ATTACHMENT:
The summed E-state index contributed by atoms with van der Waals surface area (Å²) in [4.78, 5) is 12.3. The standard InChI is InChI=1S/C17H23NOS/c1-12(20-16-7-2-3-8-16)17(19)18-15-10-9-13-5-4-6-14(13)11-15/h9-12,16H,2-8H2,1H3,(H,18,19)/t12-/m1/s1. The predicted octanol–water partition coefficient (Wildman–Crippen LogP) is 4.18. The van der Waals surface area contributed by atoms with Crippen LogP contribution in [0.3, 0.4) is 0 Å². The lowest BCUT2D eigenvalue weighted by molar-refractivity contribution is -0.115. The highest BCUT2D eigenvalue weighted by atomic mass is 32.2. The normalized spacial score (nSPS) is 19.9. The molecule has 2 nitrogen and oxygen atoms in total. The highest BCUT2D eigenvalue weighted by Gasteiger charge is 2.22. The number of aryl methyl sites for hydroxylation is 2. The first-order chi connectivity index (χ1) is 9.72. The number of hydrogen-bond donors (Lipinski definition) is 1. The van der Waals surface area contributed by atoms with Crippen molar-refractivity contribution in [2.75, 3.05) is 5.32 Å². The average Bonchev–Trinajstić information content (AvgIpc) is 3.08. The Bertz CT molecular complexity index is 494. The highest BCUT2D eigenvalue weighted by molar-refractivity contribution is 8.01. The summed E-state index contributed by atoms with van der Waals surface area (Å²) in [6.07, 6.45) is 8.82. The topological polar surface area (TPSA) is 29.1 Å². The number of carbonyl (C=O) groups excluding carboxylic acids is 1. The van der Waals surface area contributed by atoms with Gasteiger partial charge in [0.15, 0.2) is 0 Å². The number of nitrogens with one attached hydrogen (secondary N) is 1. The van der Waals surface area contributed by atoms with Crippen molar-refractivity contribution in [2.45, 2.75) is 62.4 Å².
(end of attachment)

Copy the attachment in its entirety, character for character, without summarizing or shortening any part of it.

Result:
The summed E-state index contributed by atoms with van der Waals surface area (Å²) in [4.78, 5) is 12.3. The standard InChI is InChI=1S/C17H23NOS/c1-12(20-16-7-2-3-8-16)17(19)18-15-10-9-13-5-4-6-14(13)11-15/h9-12,16H,2-8H2,1H3,(H,18,19)/t12-/m1/s1. The predicted octanol–water partition coefficient (Wildman–Crippen LogP) is 4.18. The van der Waals surface area contributed by atoms with Crippen LogP contribution in [0.3, 0.4) is 0 Å². The lowest BCUT2D eigenvalue weighted by molar-refractivity contribution is -0.115. The highest BCUT2D eigenvalue weighted by atomic mass is 32.2. The normalized spacial score (nSPS) is 19.9. The molecule has 2 nitrogen and oxygen atoms in total. The highest BCUT2D eigenvalue weighted by Gasteiger charge is 2.22. The number of aryl methyl sites for hydroxylation is 2. The first-order chi connectivity index (χ1) is 9.72. The number of hydrogen-bond donors (Lipinski definition) is 1. The van der Waals surface area contributed by atoms with Crippen molar-refractivity contribution in [2.75, 3.05) is 5.32 Å². The average Bonchev–Trinajstić information content (AvgIpc) is 3.08. The Bertz CT molecular complexity index is 494. The highest BCUT2D eigenvalue weighted by molar-refractivity contribution is 8.01. The summed E-state index contributed by atoms with van der Waals surface area (Å²) in [6.07, 6.45) is 8.82. The topological polar surface area (TPSA) is 29.1 Å². The number of carbonyl (C=O) groups excluding carboxylic acids is 1. The van der Waals surface area contributed by atoms with Gasteiger partial charge in [0.15, 0.2) is 0 Å². The number of nitrogens with one attached hydrogen (secondary N) is 1. The van der Waals surface area contributed by atoms with Crippen molar-refractivity contribution in [2.45, 2.75) is 62.4 Å².